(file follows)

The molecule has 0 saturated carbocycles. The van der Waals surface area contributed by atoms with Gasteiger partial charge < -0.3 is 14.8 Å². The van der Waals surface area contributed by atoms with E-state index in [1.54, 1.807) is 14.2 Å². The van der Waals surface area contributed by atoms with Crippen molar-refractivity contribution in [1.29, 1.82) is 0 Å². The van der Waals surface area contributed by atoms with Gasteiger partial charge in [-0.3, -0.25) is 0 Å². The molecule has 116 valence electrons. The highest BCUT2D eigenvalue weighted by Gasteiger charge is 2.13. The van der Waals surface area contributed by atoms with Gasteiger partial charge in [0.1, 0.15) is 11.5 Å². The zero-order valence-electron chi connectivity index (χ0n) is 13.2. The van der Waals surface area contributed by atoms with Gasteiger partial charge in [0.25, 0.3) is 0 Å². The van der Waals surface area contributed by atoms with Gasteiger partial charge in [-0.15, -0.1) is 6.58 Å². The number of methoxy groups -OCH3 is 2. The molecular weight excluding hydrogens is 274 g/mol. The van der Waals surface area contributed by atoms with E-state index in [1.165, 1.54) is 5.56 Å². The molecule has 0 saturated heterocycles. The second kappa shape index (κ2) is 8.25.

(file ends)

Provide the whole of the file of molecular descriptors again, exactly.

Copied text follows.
The molecule has 0 saturated carbocycles. The van der Waals surface area contributed by atoms with Gasteiger partial charge < -0.3 is 14.8 Å². The van der Waals surface area contributed by atoms with E-state index in [1.54, 1.807) is 14.2 Å². The van der Waals surface area contributed by atoms with Crippen molar-refractivity contribution in [1.29, 1.82) is 0 Å². The van der Waals surface area contributed by atoms with Gasteiger partial charge in [-0.3, -0.25) is 0 Å². The molecule has 116 valence electrons. The highest BCUT2D eigenvalue weighted by Gasteiger charge is 2.13. The van der Waals surface area contributed by atoms with Gasteiger partial charge in [0.1, 0.15) is 11.5 Å². The zero-order valence-electron chi connectivity index (χ0n) is 13.2. The van der Waals surface area contributed by atoms with Gasteiger partial charge in [0.25, 0.3) is 0 Å². The van der Waals surface area contributed by atoms with Gasteiger partial charge in [-0.15, -0.1) is 6.58 Å². The number of methoxy groups -OCH3 is 2. The molecular weight excluding hydrogens is 274 g/mol. The van der Waals surface area contributed by atoms with E-state index in [1.165, 1.54) is 5.56 Å². The molecule has 0 saturated heterocycles. The second kappa shape index (κ2) is 8.25.